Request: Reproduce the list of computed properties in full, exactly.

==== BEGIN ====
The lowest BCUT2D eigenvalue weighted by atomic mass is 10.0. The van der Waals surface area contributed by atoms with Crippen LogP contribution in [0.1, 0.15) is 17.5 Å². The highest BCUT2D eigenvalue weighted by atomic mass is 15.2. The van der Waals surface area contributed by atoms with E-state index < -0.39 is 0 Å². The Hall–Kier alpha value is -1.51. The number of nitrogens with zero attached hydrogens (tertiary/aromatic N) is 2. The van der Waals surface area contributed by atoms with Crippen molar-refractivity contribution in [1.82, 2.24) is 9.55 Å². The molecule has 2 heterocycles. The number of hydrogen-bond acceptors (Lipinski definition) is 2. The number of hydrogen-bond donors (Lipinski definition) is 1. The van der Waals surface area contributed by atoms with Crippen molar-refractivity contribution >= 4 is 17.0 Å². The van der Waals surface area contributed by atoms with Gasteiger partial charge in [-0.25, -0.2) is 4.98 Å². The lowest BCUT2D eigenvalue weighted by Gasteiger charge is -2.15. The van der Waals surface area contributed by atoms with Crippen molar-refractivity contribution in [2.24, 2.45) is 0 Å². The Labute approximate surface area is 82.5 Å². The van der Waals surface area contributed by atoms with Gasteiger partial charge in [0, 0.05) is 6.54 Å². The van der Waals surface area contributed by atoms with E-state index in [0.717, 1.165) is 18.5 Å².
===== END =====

The lowest BCUT2D eigenvalue weighted by atomic mass is 10.0. The van der Waals surface area contributed by atoms with Crippen LogP contribution in [0.1, 0.15) is 17.5 Å². The highest BCUT2D eigenvalue weighted by atomic mass is 15.2. The van der Waals surface area contributed by atoms with E-state index < -0.39 is 0 Å². The Hall–Kier alpha value is -1.51. The number of nitrogens with zero attached hydrogens (tertiary/aromatic N) is 2. The van der Waals surface area contributed by atoms with Crippen molar-refractivity contribution in [1.82, 2.24) is 9.55 Å². The molecule has 2 heterocycles. The number of hydrogen-bond acceptors (Lipinski definition) is 2. The number of hydrogen-bond donors (Lipinski definition) is 1. The van der Waals surface area contributed by atoms with Crippen molar-refractivity contribution >= 4 is 17.0 Å². The van der Waals surface area contributed by atoms with Gasteiger partial charge in [-0.25, -0.2) is 4.98 Å². The lowest BCUT2D eigenvalue weighted by Gasteiger charge is -2.15. The van der Waals surface area contributed by atoms with Crippen molar-refractivity contribution in [2.24, 2.45) is 0 Å². The Labute approximate surface area is 82.5 Å². The van der Waals surface area contributed by atoms with Gasteiger partial charge in [0, 0.05) is 6.54 Å². The van der Waals surface area contributed by atoms with E-state index in [0.717, 1.165) is 18.5 Å².